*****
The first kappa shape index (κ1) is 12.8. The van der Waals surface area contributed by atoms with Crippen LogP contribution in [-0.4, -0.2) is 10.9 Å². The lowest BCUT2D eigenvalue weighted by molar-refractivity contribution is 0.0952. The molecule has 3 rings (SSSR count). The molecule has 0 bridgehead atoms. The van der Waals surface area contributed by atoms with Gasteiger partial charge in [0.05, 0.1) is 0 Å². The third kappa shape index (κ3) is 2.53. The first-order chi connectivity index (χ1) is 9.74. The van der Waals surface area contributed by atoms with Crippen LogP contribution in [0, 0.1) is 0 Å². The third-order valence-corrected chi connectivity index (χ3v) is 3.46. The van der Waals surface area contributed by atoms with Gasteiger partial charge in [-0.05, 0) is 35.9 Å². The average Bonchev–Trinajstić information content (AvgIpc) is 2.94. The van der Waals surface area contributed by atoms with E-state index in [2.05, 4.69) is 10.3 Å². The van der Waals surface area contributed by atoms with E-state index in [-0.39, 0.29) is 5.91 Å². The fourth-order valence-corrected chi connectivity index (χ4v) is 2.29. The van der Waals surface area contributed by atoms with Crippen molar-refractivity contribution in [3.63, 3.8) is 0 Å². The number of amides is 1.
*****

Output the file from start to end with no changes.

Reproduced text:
The first kappa shape index (κ1) is 12.8. The van der Waals surface area contributed by atoms with Crippen LogP contribution in [-0.4, -0.2) is 10.9 Å². The lowest BCUT2D eigenvalue weighted by molar-refractivity contribution is 0.0952. The molecule has 3 rings (SSSR count). The molecule has 0 bridgehead atoms. The van der Waals surface area contributed by atoms with Gasteiger partial charge in [0.05, 0.1) is 0 Å². The third kappa shape index (κ3) is 2.53. The first-order chi connectivity index (χ1) is 9.74. The van der Waals surface area contributed by atoms with Crippen LogP contribution in [0, 0.1) is 0 Å². The third-order valence-corrected chi connectivity index (χ3v) is 3.46. The van der Waals surface area contributed by atoms with Gasteiger partial charge in [-0.05, 0) is 35.9 Å². The average Bonchev–Trinajstić information content (AvgIpc) is 2.94. The van der Waals surface area contributed by atoms with E-state index in [2.05, 4.69) is 10.3 Å². The van der Waals surface area contributed by atoms with E-state index in [-0.39, 0.29) is 5.91 Å². The fourth-order valence-corrected chi connectivity index (χ4v) is 2.29. The van der Waals surface area contributed by atoms with Crippen molar-refractivity contribution in [3.63, 3.8) is 0 Å². The number of amides is 1.